How to Create a Social Media Safety Net

While I didn't get social media at first, I now know exactly how I can use & benefit from my favorite social media apps – like Twitter, FriendFeed, Tumblr, Soup, BrightKite and others.

(In fairness, much of my social media awakening should be credited to Rob @ Orangejack, Mike McBride, and nf0).

One of the issues that's troubled me over the past two years is the EXTREME decentralization that has been brought about by the rise of great social media websites. It's as if there is no common thread tying all of these social thoughts, musings, and ideas together.

The problem is exacerbated somewhat by the realization that I have no control over the content that I have created. What I have posted to Twitter now lives on Twitter's servers. If Twitter folds (as Pownce did in December), then those digital bits of my life may be lost forever. And that would really suck.

In an attempt to create a tie that binds my social identities together and to "own" my content, I begun embracing lifestream services – creating a single "river" of my own content. While the lifestream unified all of my content, it didn't address the other core problem. Lifestream services – be it FriendFeed, Soup or other sites – did not allow me to host my own content and "own" it.

However, in the last month, I think I have finally created a social media safety net – uniting and hosting all of my content.

Enter Sweetcron, the open-source, self-hosted, automated lifestream application.

While it can be a little intimidating to setup and a little rough around the edges in pre-1.0 development, Sweetcron is the silver bullet for a decentralized web.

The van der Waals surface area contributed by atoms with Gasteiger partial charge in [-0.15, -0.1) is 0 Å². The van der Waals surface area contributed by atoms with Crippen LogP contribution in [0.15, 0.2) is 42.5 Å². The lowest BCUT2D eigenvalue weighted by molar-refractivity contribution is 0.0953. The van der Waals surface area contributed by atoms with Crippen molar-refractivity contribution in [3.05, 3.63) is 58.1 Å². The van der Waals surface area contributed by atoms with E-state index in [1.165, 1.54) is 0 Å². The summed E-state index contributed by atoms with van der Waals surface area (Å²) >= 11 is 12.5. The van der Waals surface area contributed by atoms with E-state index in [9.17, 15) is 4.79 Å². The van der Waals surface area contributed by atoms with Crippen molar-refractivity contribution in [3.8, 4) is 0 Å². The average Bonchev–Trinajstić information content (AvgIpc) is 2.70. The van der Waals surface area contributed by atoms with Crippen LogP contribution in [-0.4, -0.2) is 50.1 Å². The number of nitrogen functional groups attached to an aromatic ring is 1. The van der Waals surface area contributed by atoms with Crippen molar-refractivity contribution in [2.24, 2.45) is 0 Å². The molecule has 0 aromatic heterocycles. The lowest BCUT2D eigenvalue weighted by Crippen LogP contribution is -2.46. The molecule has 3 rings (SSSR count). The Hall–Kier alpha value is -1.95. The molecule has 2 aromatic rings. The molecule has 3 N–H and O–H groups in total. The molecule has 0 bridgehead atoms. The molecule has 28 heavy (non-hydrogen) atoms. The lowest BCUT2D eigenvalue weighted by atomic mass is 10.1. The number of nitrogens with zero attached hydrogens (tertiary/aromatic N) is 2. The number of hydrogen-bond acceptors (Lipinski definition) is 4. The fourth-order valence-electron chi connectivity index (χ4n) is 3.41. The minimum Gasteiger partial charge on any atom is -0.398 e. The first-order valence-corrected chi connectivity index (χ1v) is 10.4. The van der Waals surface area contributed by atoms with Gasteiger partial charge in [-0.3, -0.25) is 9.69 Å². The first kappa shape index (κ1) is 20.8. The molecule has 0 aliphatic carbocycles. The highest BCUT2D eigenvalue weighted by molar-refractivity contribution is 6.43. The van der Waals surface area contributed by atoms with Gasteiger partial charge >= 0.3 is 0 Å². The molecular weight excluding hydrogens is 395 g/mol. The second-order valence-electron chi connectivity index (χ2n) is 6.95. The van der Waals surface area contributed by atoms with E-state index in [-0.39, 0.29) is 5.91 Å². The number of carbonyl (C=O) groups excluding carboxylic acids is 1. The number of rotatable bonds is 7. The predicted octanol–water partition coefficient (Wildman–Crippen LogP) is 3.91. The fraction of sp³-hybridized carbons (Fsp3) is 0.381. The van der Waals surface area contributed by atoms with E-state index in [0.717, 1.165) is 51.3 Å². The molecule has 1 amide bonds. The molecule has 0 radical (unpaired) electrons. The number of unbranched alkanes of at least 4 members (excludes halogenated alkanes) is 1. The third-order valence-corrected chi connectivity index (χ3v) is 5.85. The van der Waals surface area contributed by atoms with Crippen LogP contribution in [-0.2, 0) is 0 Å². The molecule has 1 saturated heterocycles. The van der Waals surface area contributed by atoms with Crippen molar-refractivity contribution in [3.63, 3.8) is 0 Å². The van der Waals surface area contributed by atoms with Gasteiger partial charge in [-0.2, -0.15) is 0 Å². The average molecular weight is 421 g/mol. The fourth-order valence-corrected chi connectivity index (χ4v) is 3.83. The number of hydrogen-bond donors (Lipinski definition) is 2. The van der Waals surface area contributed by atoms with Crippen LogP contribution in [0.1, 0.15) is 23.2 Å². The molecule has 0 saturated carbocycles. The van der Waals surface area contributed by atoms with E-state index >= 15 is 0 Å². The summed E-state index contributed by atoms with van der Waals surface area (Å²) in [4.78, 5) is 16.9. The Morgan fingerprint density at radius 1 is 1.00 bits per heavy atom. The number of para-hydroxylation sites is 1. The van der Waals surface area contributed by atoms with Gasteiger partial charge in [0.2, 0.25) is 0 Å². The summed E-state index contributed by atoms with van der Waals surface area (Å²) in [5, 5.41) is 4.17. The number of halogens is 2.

Not only does it allow you to combine all of your online identities into one stream, but Sweetcron stores all of your tweets/links/posts/etc into a self-hosted mysql database, allowing you to archive and own your diverse identities.

My hope is that Sweetcron will continue to evolve into an much-more user-friendly app a la WordPress. Right now, it's a little too daunting for the average blogger. (Of course, the average blogger may not care about self-hosted lifestreams, but I digress….) This leads me to believe that the next big homerun in the self-hosted apps will be a full-featured, mainstream lifestreaming app a la sweetcron.

Right now, I'm not promoting my Sweetcron lifestream, mainly because I haven't had time to tweak the templates to my satisfaction. But my safety net is there – quietly running in the background… stalking me online… archiving the "digital me".

I have found my social media safety net and its name is Sweetcron.

Note – if you're wondering about all this social media "stuff", find enlightenment at Orangejack.

Share on FacebookTweet about this on TwitterShare on LinkedInEmail this to someone

3 thoughts on “How to Create a Social Media Safety Net”

  1. Nice. I need to play with Sweetcron. Right now I'm just rolling FriendFeed (see http://orangejack.com/lifestream). But as you pointed out, it's all on other's servers. Part of me doesn't care that much since the stuff I really want to keep are on my blogs and delicious bookmarks. The rest is great to keep, but if it was lost, bummer but meh.

    Are you keeping FriendFeed matched to Sweetcron? ie: both taking the same feeds?

  2. Ultimately I think I will move everything to Sweetcron as the platform for my entire domain, whereas it is currently on WordPress. I guess if I were to really work on getting the templates up to snuff I could go with it right now, but… I really don't have time to do it just yet.

    Regarding the feeds, I think they are pretty similar. Everything that I *NEED TO KEEP* is brought in to Sweetcron.

  3. cool. I ask because I'm using FF to subscribe to my friends and what they are up to. It's easier for me. But if you push more through sweetcron, I'd want to sub to it. That's one reason I like people to push all to FF – I can sub to it all easily. Plus it just gives you a bit more 'discoverability'.

Comments are closed.